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Lanhee Chen: The Ascendancy of the Socialist Left

A passing of the torch happened last weekend, when one progressive icon—Bernie Sanders—accepted an endorsement of his campaign from another progressive icon, Congresswoman Alexandria Ocasio-Cortez.

Her endorsement came as no surprise to political observers, but heralded an important moment for the ascendancy of far-left wing politics within the Democratic Party. No longer can socialist policy positions be considered the fringes of the American left. Indeed, the movement led by Sanders and Ocasio-Cortez isn’t merely a minor blip in history to be dismissed with the next political cycle. It is the pathway down which the Democrats will take their politics, policymaking, and rhetoric in the years to come.

The ascendancy of the socialist left is a gift to President Trump and Republicans in Congress, who will run as defenders of a free-enterprise system that—while not perfect—has been the linchpin of American prosperity for generations. That’s an electoral fight that will be tough for Democrats to win.

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David Davenport: Conservatives: Beware the Wrong Message

Conservatives’ message was individual liberty and limited government, but it’s been narrowed to a defense of capitalism and free markets. This message is a dead-end for younger voters, especially.

Young people view both government and markets with suspicion but they think government is fairer. Having lived through 2008, facing student debt, wage stagnation, lower-paying jobs — they dislike the harshness of markets.

A 2017 Pew poll found that 57 percent of younger Americans want a “bigger government with more services,” which is what liberals offer.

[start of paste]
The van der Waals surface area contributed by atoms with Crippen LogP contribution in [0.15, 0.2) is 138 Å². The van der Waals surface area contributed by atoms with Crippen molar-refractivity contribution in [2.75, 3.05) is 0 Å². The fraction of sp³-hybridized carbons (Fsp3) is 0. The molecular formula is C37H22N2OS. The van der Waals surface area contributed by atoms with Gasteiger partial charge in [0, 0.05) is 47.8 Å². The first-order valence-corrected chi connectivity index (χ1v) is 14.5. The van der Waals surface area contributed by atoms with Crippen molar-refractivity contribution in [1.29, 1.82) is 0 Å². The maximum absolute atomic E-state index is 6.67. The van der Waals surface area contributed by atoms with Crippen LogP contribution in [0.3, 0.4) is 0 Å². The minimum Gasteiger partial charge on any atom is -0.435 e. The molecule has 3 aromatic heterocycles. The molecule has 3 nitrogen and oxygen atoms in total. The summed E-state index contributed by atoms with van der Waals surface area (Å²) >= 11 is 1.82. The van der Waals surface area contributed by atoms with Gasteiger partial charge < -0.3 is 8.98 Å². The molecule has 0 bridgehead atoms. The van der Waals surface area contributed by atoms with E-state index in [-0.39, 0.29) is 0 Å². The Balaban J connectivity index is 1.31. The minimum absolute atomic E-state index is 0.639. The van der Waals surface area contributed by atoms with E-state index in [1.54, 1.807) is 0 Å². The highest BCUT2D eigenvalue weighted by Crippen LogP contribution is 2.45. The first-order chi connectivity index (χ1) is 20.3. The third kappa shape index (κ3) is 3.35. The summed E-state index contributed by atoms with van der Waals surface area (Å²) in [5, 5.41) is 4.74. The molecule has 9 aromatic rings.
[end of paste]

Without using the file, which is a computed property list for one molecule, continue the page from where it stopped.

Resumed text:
There is a larger point to conservatism than just free markets and capitalism. Young people love their individualism and resent being told they have to wear helmets and pads through life. They can still be reached with a message of individual liberty and limited government, which is where conservatives need to begin.

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Hugh Hewitt: An Executive Order That Further Drains the Swamp

Critics of President Trump often express bafflement over why his broad support among conservatives is so enduring.

The answer is short and simple: Trump is establishing a record of genuine and possibly lasting conservative reforms.

The latest came on October 9, when he signed two executive orders designed to improve transparency when government agencies issue or enforce “guidance” on how best to comply with a law or regulation.

Don’t be fooled by that word “guidance.” These informal missives from the vast federal bureaucracy carry extraordinary real-world costs and sometimes extremely destructive punishments.

Now: Trump is bringing down the hammer on the guidance-addicted bureaucrats.

“This regulatory overreach gravely undermines our constitutional system of government,” Trump said.

Now that is conservatism.

And it’s conservatism that attracts conservatives.

How blindingly obvious.

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Democratic Debate: Socialist Candidates Message, “Impeach, Impeach, Impeach”

Townhall Review – October 19, 2019

Dan Proft and co-anchor Amy Jacobson talk with Seth Frantzman, Middle East analyst at The Jerusalem Post, about President Trump’s decision to pull troops from Syria.

Sam Malone talks with Robert Maginnis for his analysis of the situation with Turkey and Syria.

Hugh Hewitt and Alex Conant of Firehouse Strategies talk about the Democrat Presidential debate and where the candidates rank.

Sebastian Gorka talks with James O’Keefe of Project Veritas about evidence that the elite media has something of a vendetta against President Trump.

Albert Mohler gives his analysis of a speech on religious liberty given by U.S. Attorney General William Barr at Notre Dame Law School.

Dennis Prager and Kimberly Strassel, Wall Street Journal, talk about her book, “Resistance (At All Costs): How Trump Haters Are Breaking America.”

Bob Frantz talks with Dr. Everett Piper, former President of Oklahoma Wesleyan University, about individual responsibility and getting your own act together before criticizing someone else.

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